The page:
The paradox facing the House of Commons

Today’s Daily Telegraph carried a lengthy article by me on the role of the Commons in the light of the Government defeats in the House this week in relation to Brexit.

My argument, the core of which will be familiar to some readers, is that for the House of Commons, these are the best of times and the worst of times.  It was a theme I developed in my 2016 Michael Ryle Memorial Lecture.  They are the best of times for the House in relation to government and the worst of times in relation to the public.

A combination of behavioural, attitudinal, structural, political and constitutional changes have rendered the House more powerful than at any other time in modern political history in challenging government.  This week’s defeats were not unprecedented as defeats, but they were remarkable in that they constituted an attempt by the Commons not simply to say no to government, but to wrest control over a major issue of public policy.

The public, however, do not judge the House on what it does in fulfilling its core functions, but rather on the behaviour of members.  The result is that the House is neither loved nor respected.  The Brexit debate exacerbates the problem by creating a situation in which MPs by their votes, whichever way they go, are going to annoy a good part of the population.  People have taken entrenched positions on different sides and are not going to be budged from their perch of moral certainty and belief that most people agree with their stance (‘the people did/didn’t vote for…’).  As a result, MPs cannot and will not please everybody and may well annoy more people than they please.

Disapproval of what members do reinforces negative perceptions, however ill-founded, and – as I have argued before – there is no single figure of authority to respond immediately to defend the institution.  Parliament comprises two Houses.  Each is the sum of its members.  There is no one authorized to respond to attacks on the institution.  When there is a response, it is usually too late to undo the damage.  Members could do more collectively to defend the institution, but they are distracted by other concerns.

As I concluded the article, ‘Paradoxically, the House of Commons may thus be both a major winner and a loser from Brexit. It is a unique conundrum for which there is no obvious answer.’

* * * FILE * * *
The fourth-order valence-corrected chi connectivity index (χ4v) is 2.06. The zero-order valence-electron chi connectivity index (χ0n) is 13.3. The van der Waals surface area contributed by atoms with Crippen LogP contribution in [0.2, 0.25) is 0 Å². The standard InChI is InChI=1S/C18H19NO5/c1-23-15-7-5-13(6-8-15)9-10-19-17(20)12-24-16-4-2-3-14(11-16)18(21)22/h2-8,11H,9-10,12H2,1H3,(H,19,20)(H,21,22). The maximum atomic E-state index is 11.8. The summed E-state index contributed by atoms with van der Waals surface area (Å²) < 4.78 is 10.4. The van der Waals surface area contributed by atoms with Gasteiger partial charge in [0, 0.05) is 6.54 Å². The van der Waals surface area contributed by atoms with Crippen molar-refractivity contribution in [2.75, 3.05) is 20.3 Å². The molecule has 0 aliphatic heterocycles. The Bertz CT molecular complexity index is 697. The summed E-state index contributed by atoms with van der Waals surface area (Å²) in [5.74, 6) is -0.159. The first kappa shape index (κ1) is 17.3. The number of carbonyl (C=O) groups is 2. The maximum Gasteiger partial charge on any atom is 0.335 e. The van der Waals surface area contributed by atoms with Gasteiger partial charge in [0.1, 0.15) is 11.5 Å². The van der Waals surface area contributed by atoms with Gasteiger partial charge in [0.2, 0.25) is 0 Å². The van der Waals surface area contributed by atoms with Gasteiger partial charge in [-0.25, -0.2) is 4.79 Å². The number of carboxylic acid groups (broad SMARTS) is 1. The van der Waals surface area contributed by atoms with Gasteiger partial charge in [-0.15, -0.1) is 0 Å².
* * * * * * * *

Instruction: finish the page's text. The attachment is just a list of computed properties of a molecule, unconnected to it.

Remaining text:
About Lord Norton

Professor of Government at Hull University, and Member of the House of Lords
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4 Responses to The paradox facing the House of Commons

  1. William MacDougall says:

    The core problem the Government faces is that Theresa May has lost all trust; people simply don’t believe her promises and commitments any more. This is true for both the general public and MPs, hence the attempt by the House to take over Brexit discussions. Would be better to simply replace her. But it is correct that she has proven herself incompetent at best, and completely unreliable. Her Brexit deal has crossed practically every red line that she has enunciated, broken her 2017 manifesto, renounced commitments to the DUP, and even betrayed promises made barely two months ago in her post-Salzburg speech. An honest Remainer like Jo Johnson would do much better, and a true Brexiter like Dominic Raab better still…

    • Croft says:

      “hence the attempt by the House to take over Brexit discussions.”

      Nope. That was always going to happen with a small majority and a house that didn’t and still doesn’t want brexit.

  2. maude elwes says:

    What is it that commits human beings to dysfunctional organisations in the full knowledge of possible destruction to the support they thrived on since their birth.

  3. Pingback: Is the House of Commons becoming too powerful? | The Norton View

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